A Conversation with Food Safety Czar David W.K. Acheson

A exclusive conversation with ‘food safety czar’ David W.K. Acheson, FDA’s Associate Commissioner for Foods.

By Diane Toops, News & Trends Editor

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As for how food companies can work with the FDA, we can’t work well with 300 different systems. We need a consensus on interoperable systems for supply chain management and traceability that’s actually going to work across the board. A final thing, and where there is some discussion, is how do we leverage off each other’s information without compromising each other’s information? Industry has a huge amount of data and information they are reluctant to share with us. They don’t want us to take regulatory action based on information they have. Similarly we have confidential information we can’t share. We all have a ton of data, but how do you analyze and utilize the information we already have, and how can we work together to leverage off each other? That’s hard, but we have to build trust. Building trust is ultimately what’s going to make this work with industry.    

FP: The European Food Safety Authority (EFSA) has an outreach program with its trading partners. The FDA has been somewhat isolated in the past, and is that changing under your watch?  Is there a possibility of integrated labels?

DA: At a higher level, there is a lot of conversation going on within the FDA and between FDA and other parts of the world such as the EU on how we can look at unifying approaches and leveraging off what each other’s got. The focus has not been on labeling specifically. One of the key parts to that is, how can we share the information we have and leverage off it? An example would be that if the EU had been to a foreign manufacturing facility and found problems and FDA needs to inspect the same plant, it would make a lot of sense to build relationships so that we don’t have to go in right behind them – we could share the information and leverage off each other’s resources. That might ultimately translate into uniform labeling. I don’t know; we are operating at a higher level here. It makes no sense for every developed nation to duplicate what every other developed nation is doing.  Again, that means developing trust and transparency between regulatory agencies. That’s an active part of planning right now in the FDA – how can we do that? I’ve met often with the Europeans, likewise with the Canadians, Australians, New Zealanders and others.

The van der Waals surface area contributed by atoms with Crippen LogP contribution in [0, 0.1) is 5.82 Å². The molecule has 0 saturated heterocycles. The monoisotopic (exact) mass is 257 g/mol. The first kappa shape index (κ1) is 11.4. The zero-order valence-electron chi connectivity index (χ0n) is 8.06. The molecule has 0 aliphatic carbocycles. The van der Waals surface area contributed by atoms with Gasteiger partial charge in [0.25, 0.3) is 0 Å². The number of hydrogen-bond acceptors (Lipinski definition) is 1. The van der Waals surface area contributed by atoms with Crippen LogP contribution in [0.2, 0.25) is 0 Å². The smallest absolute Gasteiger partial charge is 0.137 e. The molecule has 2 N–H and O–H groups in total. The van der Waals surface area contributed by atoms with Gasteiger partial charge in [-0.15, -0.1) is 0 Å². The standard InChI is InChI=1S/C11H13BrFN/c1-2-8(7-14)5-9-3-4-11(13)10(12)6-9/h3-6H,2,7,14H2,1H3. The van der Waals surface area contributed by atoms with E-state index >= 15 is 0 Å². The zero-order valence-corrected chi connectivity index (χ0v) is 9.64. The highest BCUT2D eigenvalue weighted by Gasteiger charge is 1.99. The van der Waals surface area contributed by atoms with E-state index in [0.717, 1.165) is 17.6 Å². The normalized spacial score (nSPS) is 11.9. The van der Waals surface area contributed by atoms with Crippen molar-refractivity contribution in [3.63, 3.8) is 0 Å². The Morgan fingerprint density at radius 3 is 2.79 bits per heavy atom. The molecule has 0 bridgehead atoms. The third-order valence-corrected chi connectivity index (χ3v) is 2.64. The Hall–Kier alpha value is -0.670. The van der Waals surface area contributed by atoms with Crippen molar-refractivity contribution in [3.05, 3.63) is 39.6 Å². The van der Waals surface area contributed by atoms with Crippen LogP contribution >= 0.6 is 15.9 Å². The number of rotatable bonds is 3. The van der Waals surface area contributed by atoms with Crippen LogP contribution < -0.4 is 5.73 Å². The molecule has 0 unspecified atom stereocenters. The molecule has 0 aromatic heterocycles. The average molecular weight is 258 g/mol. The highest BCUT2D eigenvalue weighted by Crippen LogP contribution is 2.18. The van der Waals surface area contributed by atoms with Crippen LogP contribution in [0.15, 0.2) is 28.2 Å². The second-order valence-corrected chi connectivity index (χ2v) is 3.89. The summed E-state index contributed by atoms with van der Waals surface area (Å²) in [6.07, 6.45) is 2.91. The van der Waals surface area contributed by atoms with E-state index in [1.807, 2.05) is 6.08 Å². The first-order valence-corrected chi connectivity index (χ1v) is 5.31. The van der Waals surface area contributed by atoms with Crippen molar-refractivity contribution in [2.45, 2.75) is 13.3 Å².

FP: The FDA allows ingredient suppliers to do private research to self-affirm their ingredients GRAS (generally recognized as safe). Why doesn’t the FDA review the research and officially confer the GRAS designation?